UCR halts any hiring of UCPD officers following recommendations from task force on campus safety

Ryan Poon /The Highlander

In an effort to listen to those demands, Chancellor Kim A. Wilcox announced the formation of a Campus Safety Task Force in September 2020. Composed of students, staff, faculty and community members, the task force was formed to advise on how to improve safety and the feeling of safety for all members of the UCR community, especially as it pertains to UCPD.

Over the course of the fall and winter quarters, the task force was charged with reviewing police operations on campus, budgets, personnel, oversight and assessment, as well as examining current structures and offering recommendations regarding campus policing, racial injustice and social inequity.

On March 22, Wilcox announced the nine recommendations made by the task force and the next steps for the future of campus safety at UCR. Effective immediately, UCR has halted any hiring for UCPD openings, including the chief of police, and moving forward, the task force will also complete a comprehensive assessment of campus safety needs by May 1, co-led by Interim Provost Tom Smith and Vice Chancellor and Chief Financial Officer Gerry Bomotti.

Upon her arrival on May 1, incoming Provost Elizabeth Watkins will be appointed chair of a newly-formed Chancellor’s Campus Safety Committee and Vice Chancellor for Diversity, Equity, and Inclusion Mariam Lam will serve as chair of the Campus Safety Accountability Board, which will replace the UCPD Campus Community Advisory Board. Lam will regularly provide community updates through reports, an online dashboard and ongoing public dialogue.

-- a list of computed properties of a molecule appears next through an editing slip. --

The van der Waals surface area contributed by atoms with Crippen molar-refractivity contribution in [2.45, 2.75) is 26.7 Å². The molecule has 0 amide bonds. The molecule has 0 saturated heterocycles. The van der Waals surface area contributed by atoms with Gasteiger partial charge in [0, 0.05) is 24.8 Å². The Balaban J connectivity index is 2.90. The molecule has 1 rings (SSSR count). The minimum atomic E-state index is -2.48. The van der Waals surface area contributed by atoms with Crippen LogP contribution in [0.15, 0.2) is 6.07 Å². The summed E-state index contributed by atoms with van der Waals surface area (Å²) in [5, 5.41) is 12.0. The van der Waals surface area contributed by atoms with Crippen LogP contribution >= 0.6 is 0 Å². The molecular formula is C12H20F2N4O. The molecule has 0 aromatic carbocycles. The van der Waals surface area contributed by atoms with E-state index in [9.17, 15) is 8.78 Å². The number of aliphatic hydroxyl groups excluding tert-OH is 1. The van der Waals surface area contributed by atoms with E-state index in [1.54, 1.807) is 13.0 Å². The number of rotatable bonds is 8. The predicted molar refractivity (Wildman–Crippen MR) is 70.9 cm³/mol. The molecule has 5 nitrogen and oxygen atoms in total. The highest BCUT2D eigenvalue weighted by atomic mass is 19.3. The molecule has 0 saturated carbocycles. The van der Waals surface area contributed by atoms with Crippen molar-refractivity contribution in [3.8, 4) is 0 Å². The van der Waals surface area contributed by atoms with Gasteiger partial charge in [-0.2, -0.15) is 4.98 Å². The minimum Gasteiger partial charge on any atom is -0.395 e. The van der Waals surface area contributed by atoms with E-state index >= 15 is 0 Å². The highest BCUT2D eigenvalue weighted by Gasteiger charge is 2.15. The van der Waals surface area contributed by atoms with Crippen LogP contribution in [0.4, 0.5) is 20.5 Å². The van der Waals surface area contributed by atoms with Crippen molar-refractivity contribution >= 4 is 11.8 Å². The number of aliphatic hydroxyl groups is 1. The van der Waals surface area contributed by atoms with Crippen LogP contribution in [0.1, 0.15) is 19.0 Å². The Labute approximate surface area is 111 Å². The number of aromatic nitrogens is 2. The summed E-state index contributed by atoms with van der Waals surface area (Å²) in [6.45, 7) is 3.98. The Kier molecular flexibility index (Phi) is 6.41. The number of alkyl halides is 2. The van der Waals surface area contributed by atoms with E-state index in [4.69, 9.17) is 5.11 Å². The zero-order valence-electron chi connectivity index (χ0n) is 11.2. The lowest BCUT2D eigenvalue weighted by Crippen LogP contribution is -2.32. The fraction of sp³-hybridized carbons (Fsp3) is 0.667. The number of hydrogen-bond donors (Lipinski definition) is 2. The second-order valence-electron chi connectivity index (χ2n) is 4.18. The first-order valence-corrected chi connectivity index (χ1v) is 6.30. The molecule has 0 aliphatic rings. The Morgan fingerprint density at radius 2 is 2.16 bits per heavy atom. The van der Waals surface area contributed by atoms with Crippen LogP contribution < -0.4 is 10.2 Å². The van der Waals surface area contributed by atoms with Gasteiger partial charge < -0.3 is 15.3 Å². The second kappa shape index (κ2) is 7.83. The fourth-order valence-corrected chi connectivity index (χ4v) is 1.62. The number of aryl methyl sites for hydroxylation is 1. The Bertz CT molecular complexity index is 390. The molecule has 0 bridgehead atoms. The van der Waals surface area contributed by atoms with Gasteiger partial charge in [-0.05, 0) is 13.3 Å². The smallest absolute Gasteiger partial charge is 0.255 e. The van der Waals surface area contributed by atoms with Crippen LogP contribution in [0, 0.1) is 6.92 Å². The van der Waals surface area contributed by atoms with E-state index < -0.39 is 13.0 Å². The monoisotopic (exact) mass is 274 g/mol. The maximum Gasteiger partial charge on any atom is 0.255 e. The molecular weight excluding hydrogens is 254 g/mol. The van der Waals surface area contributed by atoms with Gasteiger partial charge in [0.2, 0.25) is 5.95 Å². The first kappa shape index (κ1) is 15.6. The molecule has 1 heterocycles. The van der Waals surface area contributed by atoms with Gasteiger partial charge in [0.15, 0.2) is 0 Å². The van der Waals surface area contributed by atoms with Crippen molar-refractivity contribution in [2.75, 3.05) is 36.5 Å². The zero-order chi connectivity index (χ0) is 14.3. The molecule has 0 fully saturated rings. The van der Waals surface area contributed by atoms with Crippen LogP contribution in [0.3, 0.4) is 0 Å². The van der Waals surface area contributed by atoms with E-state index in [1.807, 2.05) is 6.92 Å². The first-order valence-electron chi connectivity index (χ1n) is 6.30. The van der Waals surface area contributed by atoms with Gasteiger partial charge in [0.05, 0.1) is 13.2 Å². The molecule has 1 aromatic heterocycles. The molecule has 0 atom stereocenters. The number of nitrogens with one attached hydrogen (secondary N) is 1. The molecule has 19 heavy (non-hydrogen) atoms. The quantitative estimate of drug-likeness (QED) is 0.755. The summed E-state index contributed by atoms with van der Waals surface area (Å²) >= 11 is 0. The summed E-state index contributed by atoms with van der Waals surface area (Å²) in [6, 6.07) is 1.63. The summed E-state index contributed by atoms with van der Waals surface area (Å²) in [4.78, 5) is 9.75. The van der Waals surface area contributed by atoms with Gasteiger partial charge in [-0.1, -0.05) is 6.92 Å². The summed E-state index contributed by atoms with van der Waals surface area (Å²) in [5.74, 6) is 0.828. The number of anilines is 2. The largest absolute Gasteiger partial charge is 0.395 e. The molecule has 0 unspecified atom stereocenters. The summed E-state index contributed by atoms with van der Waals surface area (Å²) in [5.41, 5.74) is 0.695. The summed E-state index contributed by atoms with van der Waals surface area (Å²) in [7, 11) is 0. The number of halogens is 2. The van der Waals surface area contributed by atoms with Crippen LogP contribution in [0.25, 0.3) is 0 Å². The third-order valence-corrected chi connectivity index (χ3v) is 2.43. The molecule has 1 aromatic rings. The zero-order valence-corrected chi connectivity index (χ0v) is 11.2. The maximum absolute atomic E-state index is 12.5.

Members of the Campus Safety Task Force included Lam, Vice Chancellor of Student Affairs Brian Haynes, Interim Police Chief John Freese and ASUCR President Luis Huerta. Together, the members of the task force shared assumptions to guide their process for making proper recommendations to the chancellor. In their assumptions, the task force agreed that systemic racism exists in U.S. society and in policing and must be eliminated wherever possible. They added that campus safety must address the needs of UCR’s diverse student body and community, including those who feel less safe in the presence of UCPD and other law enforcement agencies and that UCPD must be held to a higher standard than traditional law enforcement agencies.

In their 20-page report released on March 22, the task force outlined nine recommendations based on three different themes for the campus moving forward. First, the Campus Safety Task Force recommends reimagining campus safety by narrowing UCPD’s traditional scope and integrating the unit into a more comprehensive Campus Safety Division in order to support the safety and well-being of UCR’s diverse student body. The Campus Safety Division would encourage community engagement through town halls and office hours to regularly interact with campus groups and understand community needs on a deeper level. Certain public accountability measures would also be implemented to ensure that the division adheres to their vision, mission and values and promotes transparency. 

The division would also integrate campus safety activities that address issues such as mental health, domestic violence, sexual harassment and drug or alcohol abuse, as well as pursue innovative models to pair and cross-train public safety personnel with campus practitioners. The task force also recommends implementing a standing committee or workgroup to continually review and improve campus safety efforts.